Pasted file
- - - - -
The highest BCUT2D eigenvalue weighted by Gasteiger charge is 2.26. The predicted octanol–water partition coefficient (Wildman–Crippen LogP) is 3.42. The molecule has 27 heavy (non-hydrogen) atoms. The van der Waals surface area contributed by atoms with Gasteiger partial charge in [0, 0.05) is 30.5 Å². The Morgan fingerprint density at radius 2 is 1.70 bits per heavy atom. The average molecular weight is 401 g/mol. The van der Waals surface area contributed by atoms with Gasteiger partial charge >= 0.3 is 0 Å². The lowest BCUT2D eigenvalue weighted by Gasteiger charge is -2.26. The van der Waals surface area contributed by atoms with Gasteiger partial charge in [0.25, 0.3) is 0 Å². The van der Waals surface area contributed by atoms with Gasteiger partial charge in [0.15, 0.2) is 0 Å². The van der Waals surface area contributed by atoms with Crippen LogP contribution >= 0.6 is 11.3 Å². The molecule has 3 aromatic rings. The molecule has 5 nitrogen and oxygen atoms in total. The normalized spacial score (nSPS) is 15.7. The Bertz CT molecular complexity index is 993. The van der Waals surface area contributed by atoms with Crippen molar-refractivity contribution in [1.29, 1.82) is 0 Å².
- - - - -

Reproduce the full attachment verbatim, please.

The highest BCUT2D eigenvalue weighted by Gasteiger charge is 2.26. The predicted octanol–water partition coefficient (Wildman–Crippen LogP) is 3.42. The molecule has 27 heavy (non-hydrogen) atoms. The van der Waals surface area contributed by atoms with Gasteiger partial charge in [0, 0.05) is 30.5 Å². The Morgan fingerprint density at radius 2 is 1.70 bits per heavy atom. The average molecular weight is 401 g/mol. The van der Waals surface area contributed by atoms with Gasteiger partial charge >= 0.3 is 0 Å². The lowest BCUT2D eigenvalue weighted by Gasteiger charge is -2.26. The van der Waals surface area contributed by atoms with Gasteiger partial charge in [0.25, 0.3) is 0 Å². The van der Waals surface area contributed by atoms with Gasteiger partial charge in [0.15, 0.2) is 0 Å². The van der Waals surface area contributed by atoms with Crippen LogP contribution >= 0.6 is 11.3 Å². The molecule has 3 aromatic rings. The molecule has 5 nitrogen and oxygen atoms in total. The normalized spacial score (nSPS) is 15.7. The Bertz CT molecular complexity index is 993. The van der Waals surface area contributed by atoms with Crippen molar-refractivity contribution in [1.29, 1.82) is 0 Å².